Phoenix Spring Escapes

Whitewater Paddle
By Judy Wade & Bill Baker

Arizona is not generally touted as a hot whitewater destination, but it holds the distinction of having the earliest spring-running whitewater river of any state in the nation.

From March through May, snow melt from Arizona's White Mountains provides enough runoff to guarantee good paddling on the upper Salt River, north of Phoenix. Some years meager snowfall lead to particularly rocky boating, but the abundant accumulation in Arizona's highest mountains this winter assures an outstanding chocolate-colored surge on the Salt this spring.

Rafting the Salt is very popular. The put-in site is located on an unregulated part of the river on the White Mountain Apache Reservation, above the dam systems that controls runoff on its way to Roosevelt Lake and the Phoenix area. A three-hour drive from Phoenix makes it an easy day trip.

Sheer canyon walls, hovering eagles balancing on thermals, cactus stuck firmly on ledges and overhangs, and rocks that take on imaginative forms are all part of the experience. Signs of civilization are few and far between. Guides dispense tidbits of history and geology, and when they're not retrieving an errant paddle or fishing a rafter from fast-flowing waters, they point out sights along the way.

Most rafting companies ask guests to meet north of Globe, near the bridge where U.S. 60 crosses the Salt. Wet suits, a necessity, are furnished, and a mandatory paddling and safety briefing outlines what to do if thrown from the raft (float downstream feet first), and how to behave in the rapids (stay seated). After that, you're on your way to Mule Hoof Bend and the first rapids.

Kiss and Tell is where the river rushes into a rock wall. If you let the raft bump the rock sideways (the kiss), it can tip, spilling everyone into the chilly torrent. On sunny weekends when the river is awash with paddlers, dozens of other rafters wait apprehensively above the rapid, hoping they aren't next into the drink.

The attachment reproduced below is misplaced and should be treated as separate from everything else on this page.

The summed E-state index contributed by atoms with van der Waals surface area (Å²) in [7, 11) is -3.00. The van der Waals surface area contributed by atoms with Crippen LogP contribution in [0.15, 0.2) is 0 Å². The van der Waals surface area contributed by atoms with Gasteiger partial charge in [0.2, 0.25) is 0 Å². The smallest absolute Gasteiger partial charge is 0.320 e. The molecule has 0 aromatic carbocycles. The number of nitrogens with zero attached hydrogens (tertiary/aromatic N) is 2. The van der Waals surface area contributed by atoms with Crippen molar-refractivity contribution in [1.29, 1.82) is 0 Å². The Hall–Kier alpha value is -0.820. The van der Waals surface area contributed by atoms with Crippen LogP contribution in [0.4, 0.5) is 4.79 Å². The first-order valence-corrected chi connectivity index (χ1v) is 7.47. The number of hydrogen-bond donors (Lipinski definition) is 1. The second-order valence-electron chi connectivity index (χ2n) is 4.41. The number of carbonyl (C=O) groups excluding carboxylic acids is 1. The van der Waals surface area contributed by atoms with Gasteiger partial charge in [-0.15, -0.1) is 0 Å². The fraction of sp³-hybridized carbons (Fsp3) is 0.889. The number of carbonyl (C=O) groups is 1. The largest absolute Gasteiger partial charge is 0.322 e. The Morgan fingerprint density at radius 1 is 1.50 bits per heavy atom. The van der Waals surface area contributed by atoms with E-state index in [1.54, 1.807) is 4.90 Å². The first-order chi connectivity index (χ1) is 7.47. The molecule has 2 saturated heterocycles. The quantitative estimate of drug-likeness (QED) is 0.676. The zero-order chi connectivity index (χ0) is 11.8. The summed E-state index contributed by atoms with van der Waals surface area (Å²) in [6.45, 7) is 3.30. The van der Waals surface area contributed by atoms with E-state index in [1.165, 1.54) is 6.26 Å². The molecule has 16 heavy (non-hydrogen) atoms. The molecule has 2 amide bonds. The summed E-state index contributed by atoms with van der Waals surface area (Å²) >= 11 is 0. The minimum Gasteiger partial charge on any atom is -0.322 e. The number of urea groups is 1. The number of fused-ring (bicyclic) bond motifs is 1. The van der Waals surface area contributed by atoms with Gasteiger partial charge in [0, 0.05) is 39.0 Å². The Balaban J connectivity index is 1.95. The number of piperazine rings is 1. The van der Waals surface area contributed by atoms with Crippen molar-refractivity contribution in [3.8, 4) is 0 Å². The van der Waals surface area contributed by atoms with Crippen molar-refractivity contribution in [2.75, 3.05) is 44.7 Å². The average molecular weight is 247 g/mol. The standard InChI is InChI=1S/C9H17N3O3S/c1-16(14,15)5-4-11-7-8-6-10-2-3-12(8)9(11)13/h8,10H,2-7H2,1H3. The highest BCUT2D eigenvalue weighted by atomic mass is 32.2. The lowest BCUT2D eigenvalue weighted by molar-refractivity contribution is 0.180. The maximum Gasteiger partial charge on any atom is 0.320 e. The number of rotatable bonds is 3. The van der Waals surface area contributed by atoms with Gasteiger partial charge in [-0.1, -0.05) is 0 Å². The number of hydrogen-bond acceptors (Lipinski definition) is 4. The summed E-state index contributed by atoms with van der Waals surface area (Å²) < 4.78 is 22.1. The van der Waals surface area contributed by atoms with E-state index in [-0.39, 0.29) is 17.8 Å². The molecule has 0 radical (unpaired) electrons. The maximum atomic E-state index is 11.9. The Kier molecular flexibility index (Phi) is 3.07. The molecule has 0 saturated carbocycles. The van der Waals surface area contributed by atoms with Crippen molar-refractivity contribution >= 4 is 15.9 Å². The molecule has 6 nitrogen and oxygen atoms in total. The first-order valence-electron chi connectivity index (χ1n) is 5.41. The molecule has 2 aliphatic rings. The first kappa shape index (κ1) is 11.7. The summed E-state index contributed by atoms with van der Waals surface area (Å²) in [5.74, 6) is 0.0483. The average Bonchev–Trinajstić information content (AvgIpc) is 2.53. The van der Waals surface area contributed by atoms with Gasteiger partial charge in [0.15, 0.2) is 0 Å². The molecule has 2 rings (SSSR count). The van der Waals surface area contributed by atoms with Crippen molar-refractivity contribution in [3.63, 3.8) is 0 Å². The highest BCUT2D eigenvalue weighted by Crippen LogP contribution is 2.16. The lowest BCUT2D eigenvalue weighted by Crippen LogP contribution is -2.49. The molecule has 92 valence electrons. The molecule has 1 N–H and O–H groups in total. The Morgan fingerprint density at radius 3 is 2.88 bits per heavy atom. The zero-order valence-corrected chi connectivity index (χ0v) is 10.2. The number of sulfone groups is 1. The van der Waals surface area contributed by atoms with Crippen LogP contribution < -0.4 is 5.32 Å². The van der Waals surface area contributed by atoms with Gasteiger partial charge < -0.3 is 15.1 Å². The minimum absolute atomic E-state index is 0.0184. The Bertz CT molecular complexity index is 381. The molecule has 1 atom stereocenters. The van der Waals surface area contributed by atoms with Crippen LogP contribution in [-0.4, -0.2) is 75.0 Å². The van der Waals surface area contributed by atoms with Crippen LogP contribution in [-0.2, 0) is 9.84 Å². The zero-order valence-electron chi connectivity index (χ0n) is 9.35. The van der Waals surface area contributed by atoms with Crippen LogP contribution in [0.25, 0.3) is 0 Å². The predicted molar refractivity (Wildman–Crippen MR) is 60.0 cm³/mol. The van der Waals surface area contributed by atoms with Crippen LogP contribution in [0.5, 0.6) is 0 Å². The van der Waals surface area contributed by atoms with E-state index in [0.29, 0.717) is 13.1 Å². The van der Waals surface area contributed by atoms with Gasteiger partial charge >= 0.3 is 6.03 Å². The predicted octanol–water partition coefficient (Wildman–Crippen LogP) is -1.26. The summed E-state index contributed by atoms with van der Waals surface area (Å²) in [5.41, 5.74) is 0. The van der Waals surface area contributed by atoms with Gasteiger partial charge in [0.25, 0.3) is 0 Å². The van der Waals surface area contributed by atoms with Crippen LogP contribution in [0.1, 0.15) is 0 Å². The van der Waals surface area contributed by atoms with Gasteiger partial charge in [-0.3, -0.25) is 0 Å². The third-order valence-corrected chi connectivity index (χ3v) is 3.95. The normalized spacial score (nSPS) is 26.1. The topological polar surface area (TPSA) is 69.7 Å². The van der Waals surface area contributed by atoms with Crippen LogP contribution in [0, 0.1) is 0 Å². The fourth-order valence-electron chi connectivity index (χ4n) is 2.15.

The rapids called Bump and Grind describes what it does to your raft. Swirling Maytag rapids leaves no doubt about the origin of its name. Tricky Mescal rapids, the last patch of whitewater on this day trip, catapults even an occasional guide into the rushing water. Most rapids on this stretch of river are Class I and II in the spring. If conditions are right, an occasional Class III might have to be negotiated.

Temperatures at this time of year usually hover in the 80s and 90s on the river. Just about the time the sun heats up your wetsuit to sauna conditions, a bumpy patch of rapids will deliver a refreshing splash. Rafting companies provide a cold buffet lunch midway through the trip. It's an opportunity to strip off wetsuits and absorb the sun's warming rays. By late afternoon, with the sun about to slide behind steep canyon walls, you shuffle ashore at Salt Banks after covering about 15 miles of quirky river.

Companies that offer one-day trips ($95, including lunch) from Horseshoe Bend to Salt Banks include: Far-Flung Adventures (800-359-262 or 520-425-7272), Blue Sky Whitewater (800-425-5253), and Sun Country Rafting (800- 272-3353).

Judy Wade and Bill Baker are freelance writers/photographers who pack and unpack in Phoenix.

Published: 29 Apr 2002 | Last Updated: 15 Sep 2010
Details mentioned in this article were accurate at the time of publication


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